Australia needs to embrace startups or get left behind: 2015 Crossroads report

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Australia has been given a direct warning in the latest StartupAus report: embrace startups or be left behind by the rest of the world.

 

While several new venture capital funds and co-working spaces were created last year, the second Crossroads report says Australia is at risk of falling behind the rest of the world if the right measures aren’t put in place to support innovation.

 

Australian-born entrepreneur Adrian Turner, who founded Mocana Corporation and the Borondi Group, says in the report’s foreword that industries that account for almost a third of Australia’s GDP are currently “in the line of fire” when it comes to technological disruption.

 

“It sounds alarmist, but it’s not,” he says.

 

“It is reality. The choices we make right now will affect our generation and the ones to come. They will define our prosperity and place in the world.”

 

Jana Matthews, StartupAus board member and director of the Centre for Business Growth at the University of South Australia, told StartupSmart there is not enough support for tech startups and there is “a whole system of problems” Australia as a country has to address.

 

“We need more emphasis on people learning science, technology and maths,” she says.

 

“That’s the basis on which you would have the concept which would become a tech company. We need more people who understand how to start a company but also how to grow a company. I think we’re making small progress in that it’s OK to fail, so that’s still a part of the Australian psyche, but I think there’s more acceptance of starting, failing, pivoting and trying again.”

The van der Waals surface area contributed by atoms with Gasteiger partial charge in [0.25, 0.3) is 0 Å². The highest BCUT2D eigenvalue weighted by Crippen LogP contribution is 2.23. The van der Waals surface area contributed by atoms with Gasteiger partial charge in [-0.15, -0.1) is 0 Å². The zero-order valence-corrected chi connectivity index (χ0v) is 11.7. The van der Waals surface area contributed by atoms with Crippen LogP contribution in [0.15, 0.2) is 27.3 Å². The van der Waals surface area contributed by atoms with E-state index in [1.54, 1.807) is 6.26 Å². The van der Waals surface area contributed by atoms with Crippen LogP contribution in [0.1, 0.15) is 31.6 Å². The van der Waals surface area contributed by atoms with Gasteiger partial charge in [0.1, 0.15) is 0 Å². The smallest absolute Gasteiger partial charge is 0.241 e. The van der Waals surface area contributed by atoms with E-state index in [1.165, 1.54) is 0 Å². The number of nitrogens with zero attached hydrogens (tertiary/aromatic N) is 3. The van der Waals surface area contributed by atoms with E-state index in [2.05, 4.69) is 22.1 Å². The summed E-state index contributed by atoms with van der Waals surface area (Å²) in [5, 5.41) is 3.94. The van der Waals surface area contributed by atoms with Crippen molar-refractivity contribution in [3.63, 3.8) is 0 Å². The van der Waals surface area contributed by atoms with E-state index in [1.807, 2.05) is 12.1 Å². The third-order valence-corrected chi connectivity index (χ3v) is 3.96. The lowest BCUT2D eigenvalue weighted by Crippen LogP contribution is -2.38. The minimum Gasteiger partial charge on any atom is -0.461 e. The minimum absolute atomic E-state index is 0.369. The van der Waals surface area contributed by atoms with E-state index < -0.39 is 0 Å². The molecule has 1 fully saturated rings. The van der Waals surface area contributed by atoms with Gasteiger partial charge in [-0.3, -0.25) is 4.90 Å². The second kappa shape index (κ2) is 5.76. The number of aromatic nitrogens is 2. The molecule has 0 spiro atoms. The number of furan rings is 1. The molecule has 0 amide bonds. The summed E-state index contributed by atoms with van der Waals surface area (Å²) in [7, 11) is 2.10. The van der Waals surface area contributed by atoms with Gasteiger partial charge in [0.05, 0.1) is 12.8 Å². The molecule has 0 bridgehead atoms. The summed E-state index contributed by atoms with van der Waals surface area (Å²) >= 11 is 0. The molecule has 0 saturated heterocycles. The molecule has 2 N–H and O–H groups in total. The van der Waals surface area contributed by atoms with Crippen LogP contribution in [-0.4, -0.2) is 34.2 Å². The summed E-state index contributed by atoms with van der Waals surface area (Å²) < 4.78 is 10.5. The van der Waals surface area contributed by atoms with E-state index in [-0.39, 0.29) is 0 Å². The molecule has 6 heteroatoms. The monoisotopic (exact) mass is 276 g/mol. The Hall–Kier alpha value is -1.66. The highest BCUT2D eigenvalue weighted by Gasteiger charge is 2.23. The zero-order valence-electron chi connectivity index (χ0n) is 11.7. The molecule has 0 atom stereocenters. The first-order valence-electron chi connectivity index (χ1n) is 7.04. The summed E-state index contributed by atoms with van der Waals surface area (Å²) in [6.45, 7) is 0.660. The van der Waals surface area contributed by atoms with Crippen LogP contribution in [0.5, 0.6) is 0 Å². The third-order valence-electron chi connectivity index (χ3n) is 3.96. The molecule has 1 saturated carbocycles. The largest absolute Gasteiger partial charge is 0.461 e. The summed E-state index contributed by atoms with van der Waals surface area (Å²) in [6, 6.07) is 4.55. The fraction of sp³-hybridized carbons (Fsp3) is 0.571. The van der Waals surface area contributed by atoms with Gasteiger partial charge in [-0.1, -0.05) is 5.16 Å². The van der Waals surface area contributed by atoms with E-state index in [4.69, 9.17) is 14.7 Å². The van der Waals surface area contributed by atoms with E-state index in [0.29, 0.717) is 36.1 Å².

Matthews says what strikes her most about the Australian economy is how we seem to have put all our eggs in the one basket.

 

“We think of ourselves in the top sector of developed nations but in the last report we were 53rd – we’re now below 70 in diversity, which means we’re way to focused on one or two sectors at the expense of growing other sectors,” she says.

 

“In business, it’s very dangerous to have just a few very large customers if any one of them fall over. We’re trying to figure out how to diversify the economy, and one of the reasons for focusing on tech is it’s not just part of the knowledge economy, but as tech companies grow rapidly they create jobs very fast.”

 

Matthews says Adelaide-based software company Makers Empire is a good example. While it is only about 12 months old, the startup now employs 11 people.

 

“That’s the kind of fast-growth job creation the nation needs,” she says.

 

“We’re not yelling wolf. This is a real issue for us we need to address now.”

 

The 2015 Crossroads report calls for the following measures to be put in place in order to secure Australia’s economic future:

 

1. The creation of a national innovation agency

2. An increase in the number of entrepreneurs

3. An improvement in the quality and quantity of entrepreneurship education

4. An increase in the number of people with ICT skills

5. Improved access to startup expertise

6. An increase in the available of early-stage capital for startups

7. Action on legal and regulatory impediments

8. An increase in collaboration and international connectedness

 

Do you know more on this story or have a tip of your own? Raising capital or launching a startup? Let us know. Follow StartupSmart on Facebook, Twitter, and LinkedIn.

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Broede Carmody is a senior journalist at SmartCompany where he has a knack for covering legal stories and mental health issues in the workplace. Previously, Broede was the co-editor of RMIT University’s student magazine Catalyst. He has a degree in journalism from RMIT. You can follow him on Twitter at @BroedeCarmody.
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